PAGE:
WHO WE ARE Mission Statement
The mission of the Coronado Historical Association is to encourage and promote
the appreciation, knowledge and understanding of Coronado’s unique art, architecture, history and other historical resources.
We do this in myriad ways. We operate a state-of-the-art historical archive where Coronado’s wonderful history is captured in everything from 1880s newspapers and glass plate negatives to historic garments and artifacts. We take history to the people at every opportunity.
How to Reach Us and Staff Information: Museum and Visitor Center Hours: Mon.-Fri., 9 a.m.-5 p.m.; Sat. & Sun., 10 a. m. -5 p.m.
Museum Store Summer Hours: 10 a.m.-6 p.m. daily
CHA and Museum: 619.435.7242 Visitor Center: 619.437.8788
Toll-free number Coronado Visitor Center: 866.599.7242
For more information, visit
– or – www.CoronadoVisitorCenter.com
Susan Enowitz, Executive Director email@example.com
Katherine Matlack, Visitor Center Manager
Special Projects Manager firstname.lastname@example.org
Mary Gartner, Store Mgr./Buyer email@example.com
Rachel Lieu, Archivist/Registrar firstname.lastname@example.org
Kim Knouse, Membership Consultant email@example.com
Carla Medlock, Office Manager firstname.lastname@example.org
BOARD OF DIRECTORS
FY 2011-2012 Bob Balfour President
Courtenay McGowen Vice President
Pat Flynn Secretary
Jim Kaufman Treasurer
Board Members Gail Bardin Debbie Bell
Rob Crenshaw Russ Haley Susan Keith Phil Monroe Rick Moore
Cassie Morton Holly Nappen Carrie O’Brien Carol Raiter
Mayor Casey Tanaka City Council Liaison
From the Director
Susan Enowitz, Executive Director of the Coronado Historical Association and the Coronado Museum & Art
Coronado, to me, is very “haimish.” Have you ever heard this term? This is a word from my childhood that I overheard when my grandparents talked about certain people or situations. I saw the enthusiasm and look on their faces when they used this word.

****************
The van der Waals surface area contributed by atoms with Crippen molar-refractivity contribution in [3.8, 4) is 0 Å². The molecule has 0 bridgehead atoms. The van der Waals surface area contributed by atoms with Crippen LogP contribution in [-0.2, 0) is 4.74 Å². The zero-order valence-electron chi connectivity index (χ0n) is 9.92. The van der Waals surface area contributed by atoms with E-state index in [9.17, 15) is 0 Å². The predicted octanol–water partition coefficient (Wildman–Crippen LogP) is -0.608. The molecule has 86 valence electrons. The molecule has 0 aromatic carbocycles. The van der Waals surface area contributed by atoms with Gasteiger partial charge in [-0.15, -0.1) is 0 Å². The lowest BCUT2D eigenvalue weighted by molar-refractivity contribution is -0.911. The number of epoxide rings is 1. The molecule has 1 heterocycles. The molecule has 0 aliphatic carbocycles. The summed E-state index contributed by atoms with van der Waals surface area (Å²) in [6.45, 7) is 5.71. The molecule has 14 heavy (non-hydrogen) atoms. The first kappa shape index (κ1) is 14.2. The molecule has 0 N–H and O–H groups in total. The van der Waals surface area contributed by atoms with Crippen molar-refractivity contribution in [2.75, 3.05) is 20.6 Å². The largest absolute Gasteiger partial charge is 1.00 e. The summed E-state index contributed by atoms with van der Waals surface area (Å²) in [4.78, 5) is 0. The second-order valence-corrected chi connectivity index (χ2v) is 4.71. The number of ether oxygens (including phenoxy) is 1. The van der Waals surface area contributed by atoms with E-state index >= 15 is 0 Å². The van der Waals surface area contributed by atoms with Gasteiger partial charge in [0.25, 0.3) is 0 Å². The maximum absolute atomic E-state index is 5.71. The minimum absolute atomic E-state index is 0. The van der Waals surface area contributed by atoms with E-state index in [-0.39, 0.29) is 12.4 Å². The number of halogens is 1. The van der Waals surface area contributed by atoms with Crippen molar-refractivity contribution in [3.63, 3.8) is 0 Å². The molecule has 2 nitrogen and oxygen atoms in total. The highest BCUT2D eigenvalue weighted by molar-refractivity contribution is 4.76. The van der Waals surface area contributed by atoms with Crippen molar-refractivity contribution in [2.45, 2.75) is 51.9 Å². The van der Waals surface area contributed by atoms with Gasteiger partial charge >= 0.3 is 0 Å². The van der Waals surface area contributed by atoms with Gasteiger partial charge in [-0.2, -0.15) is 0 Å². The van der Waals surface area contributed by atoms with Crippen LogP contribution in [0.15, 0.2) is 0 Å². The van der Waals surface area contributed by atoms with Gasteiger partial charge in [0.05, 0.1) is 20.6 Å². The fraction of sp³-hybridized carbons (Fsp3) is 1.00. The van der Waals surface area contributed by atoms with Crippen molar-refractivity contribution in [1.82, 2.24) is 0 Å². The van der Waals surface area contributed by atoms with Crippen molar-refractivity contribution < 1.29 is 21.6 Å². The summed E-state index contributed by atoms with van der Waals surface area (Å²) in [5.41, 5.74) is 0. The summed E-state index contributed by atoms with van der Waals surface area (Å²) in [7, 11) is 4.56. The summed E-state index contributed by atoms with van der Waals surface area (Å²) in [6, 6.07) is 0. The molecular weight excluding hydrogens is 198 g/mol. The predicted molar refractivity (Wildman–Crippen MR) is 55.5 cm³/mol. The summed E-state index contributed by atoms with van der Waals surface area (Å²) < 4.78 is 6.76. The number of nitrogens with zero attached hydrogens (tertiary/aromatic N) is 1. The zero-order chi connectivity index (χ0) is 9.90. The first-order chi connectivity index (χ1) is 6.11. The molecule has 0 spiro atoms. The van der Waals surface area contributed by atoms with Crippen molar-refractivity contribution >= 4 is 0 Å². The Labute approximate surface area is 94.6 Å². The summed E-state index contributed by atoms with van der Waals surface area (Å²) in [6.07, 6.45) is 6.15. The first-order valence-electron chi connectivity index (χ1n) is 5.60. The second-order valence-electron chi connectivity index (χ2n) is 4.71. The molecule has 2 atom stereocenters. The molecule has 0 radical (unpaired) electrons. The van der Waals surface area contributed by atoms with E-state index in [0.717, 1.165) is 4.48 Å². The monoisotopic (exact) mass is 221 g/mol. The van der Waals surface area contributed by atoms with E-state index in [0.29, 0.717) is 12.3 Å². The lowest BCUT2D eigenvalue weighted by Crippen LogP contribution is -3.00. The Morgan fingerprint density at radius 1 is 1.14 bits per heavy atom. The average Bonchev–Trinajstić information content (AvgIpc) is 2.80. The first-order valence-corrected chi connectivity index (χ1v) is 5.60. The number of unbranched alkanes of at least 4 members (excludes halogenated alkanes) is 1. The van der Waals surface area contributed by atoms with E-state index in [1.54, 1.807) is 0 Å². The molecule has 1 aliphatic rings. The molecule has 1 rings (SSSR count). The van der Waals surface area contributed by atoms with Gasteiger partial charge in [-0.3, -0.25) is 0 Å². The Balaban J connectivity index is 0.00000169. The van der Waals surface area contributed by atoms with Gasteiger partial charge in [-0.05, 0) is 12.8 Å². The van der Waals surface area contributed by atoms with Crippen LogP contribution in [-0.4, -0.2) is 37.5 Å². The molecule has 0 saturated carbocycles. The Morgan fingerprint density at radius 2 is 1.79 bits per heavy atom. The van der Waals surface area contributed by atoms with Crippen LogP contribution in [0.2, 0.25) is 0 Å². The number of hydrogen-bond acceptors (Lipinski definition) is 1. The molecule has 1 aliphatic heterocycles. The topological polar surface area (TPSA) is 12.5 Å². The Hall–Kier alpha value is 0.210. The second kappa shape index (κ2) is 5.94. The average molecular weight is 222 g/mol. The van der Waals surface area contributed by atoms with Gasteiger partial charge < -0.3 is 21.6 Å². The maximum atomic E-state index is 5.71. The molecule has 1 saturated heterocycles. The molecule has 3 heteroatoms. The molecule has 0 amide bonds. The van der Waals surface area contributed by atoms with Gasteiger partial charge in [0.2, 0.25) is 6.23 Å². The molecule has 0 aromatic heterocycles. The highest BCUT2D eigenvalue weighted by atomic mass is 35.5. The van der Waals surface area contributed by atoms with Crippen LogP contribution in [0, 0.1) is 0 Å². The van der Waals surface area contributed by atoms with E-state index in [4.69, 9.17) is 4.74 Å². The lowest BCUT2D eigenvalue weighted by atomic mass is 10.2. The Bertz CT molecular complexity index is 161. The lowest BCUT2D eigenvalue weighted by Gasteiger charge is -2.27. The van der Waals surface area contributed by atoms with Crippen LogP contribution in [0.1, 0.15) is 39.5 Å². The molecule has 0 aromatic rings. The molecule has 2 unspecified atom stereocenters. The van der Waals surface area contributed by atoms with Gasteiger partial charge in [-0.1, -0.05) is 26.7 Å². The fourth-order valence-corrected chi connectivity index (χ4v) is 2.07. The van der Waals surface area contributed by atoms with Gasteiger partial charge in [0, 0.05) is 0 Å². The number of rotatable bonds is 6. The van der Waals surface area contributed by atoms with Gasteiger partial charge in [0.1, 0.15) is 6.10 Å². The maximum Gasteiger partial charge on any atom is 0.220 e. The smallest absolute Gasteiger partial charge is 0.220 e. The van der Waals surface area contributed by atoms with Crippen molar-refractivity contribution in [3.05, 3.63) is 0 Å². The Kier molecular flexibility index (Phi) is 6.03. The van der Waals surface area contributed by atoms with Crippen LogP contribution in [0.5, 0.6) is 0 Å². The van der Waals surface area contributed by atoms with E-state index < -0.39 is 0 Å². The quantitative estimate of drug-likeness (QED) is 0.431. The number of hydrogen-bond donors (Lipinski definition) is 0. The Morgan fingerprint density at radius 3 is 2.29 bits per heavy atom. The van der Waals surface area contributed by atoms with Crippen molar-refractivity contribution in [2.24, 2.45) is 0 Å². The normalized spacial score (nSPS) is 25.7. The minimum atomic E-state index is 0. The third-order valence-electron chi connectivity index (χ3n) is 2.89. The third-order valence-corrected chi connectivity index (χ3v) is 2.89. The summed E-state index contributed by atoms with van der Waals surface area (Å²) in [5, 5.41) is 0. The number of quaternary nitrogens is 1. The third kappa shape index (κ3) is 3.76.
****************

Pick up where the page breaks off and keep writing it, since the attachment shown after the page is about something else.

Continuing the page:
It’s a Yiddish word to convey being unpretentious,
very down-to-earth, or to describe a place that makes one feel right-at-home. Recently I read a column in the New York Times by David Brooks, who used the term when describing his family’s safari vacation in Africa; he then generalized, using it about other aspects of life.
I love seeing parents riding their bicycles to meetings at the school with the principal or on their way to a dinner party in town. When neighbors collect their morning newspapers in their pajamas or do their grocery shopping in their work-out gear, I see this as a signal of being “haimish.” I feel the same way after a morning membership committee meeting, where those in attendance have spoken about helping an ill friend or neighbor by dropping off goodies or food or by relieving the caretaker. When my husband broke his fibula last January, someone quickly loaned us half a hospital’s inventory of items to help him get around!
At the Coronado Visitor Center, I often hear comments about how comfortable people feel in our town, and how friendly everyone is. I am proud of our volunteers at the desk because they do such a great job making visitors feel welcome here. They offer help before they’re asked, make recommendations based on the visitor’s interests, and often take phone numbers to call people back with answers to questions they need to research.
Walking around town with a long-term resident is like a walk down memory lane. Stories flood the conversation. The same thing happens while conducting oral history interviews, one of the favorite parts of my job.
We are currently preparing for an important exhibit for Spring-Summer 2012, on the challenges and sacrifices of Coronado residents on the “homefront” during World War II, 1942-1945.
I think this period also represents an
interesting time in Coronado’s history, a time when so many residents pulled together and cared for each other’s security and safety. My sense is that this exhibit will also tell us even more about the soul of this “haimish” community.
If you have something you think we should include in our exhibit— a photograph, letter, diary—or know of someone we should interview for an oral history, please contact me or our Archivist Rachel Lieu. We would really appreciate your suggestions.
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